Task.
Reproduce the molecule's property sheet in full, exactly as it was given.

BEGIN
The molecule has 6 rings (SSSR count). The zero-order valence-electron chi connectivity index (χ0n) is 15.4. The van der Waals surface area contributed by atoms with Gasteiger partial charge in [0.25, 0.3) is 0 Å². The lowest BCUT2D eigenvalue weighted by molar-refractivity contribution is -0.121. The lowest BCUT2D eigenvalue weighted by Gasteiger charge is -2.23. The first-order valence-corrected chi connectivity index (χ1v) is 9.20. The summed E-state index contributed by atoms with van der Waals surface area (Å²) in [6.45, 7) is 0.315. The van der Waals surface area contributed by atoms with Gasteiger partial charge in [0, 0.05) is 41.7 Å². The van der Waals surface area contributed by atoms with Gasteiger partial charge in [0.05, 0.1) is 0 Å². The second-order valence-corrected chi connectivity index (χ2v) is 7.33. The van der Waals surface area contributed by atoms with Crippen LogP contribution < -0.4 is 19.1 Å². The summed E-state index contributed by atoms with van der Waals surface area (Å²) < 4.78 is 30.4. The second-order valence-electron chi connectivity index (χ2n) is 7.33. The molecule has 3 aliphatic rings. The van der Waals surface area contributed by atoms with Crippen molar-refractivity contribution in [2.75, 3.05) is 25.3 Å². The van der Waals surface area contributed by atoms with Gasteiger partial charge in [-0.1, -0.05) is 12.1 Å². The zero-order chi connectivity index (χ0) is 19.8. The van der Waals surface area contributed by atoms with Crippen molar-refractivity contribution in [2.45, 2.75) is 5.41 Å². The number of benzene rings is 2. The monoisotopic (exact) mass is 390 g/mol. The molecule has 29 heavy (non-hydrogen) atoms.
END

The molecule has 6 rings (SSSR count). The zero-order valence-electron chi connectivity index (χ0n) is 15.4. The van der Waals surface area contributed by atoms with Gasteiger partial charge in [0.25, 0.3) is 0 Å². The lowest BCUT2D eigenvalue weighted by molar-refractivity contribution is -0.121. The lowest BCUT2D eigenvalue weighted by Gasteiger charge is -2.23. The first-order valence-corrected chi connectivity index (χ1v) is 9.20. The summed E-state index contributed by atoms with van der Waals surface area (Å²) in [6.45, 7) is 0.315. The van der Waals surface area contributed by atoms with Gasteiger partial charge in [0, 0.05) is 41.7 Å². The van der Waals surface area contributed by atoms with Gasteiger partial charge in [0.05, 0.1) is 0 Å². The second-order valence-corrected chi connectivity index (χ2v) is 7.33. The van der Waals surface area contributed by atoms with Crippen LogP contribution < -0.4 is 19.1 Å². The summed E-state index contributed by atoms with van der Waals surface area (Å²) < 4.78 is 30.4. The second-order valence-electron chi connectivity index (χ2n) is 7.33. The molecule has 3 aliphatic rings. The van der Waals surface area contributed by atoms with Crippen molar-refractivity contribution in [2.75, 3.05) is 25.3 Å². The van der Waals surface area contributed by atoms with Gasteiger partial charge in [-0.1, -0.05) is 12.1 Å². The zero-order chi connectivity index (χ0) is 19.8. The van der Waals surface area contributed by atoms with Crippen molar-refractivity contribution in [2.45, 2.75) is 5.41 Å². The number of benzene rings is 2. The monoisotopic (exact) mass is 390 g/mol. The molecule has 29 heavy (non-hydrogen) atoms.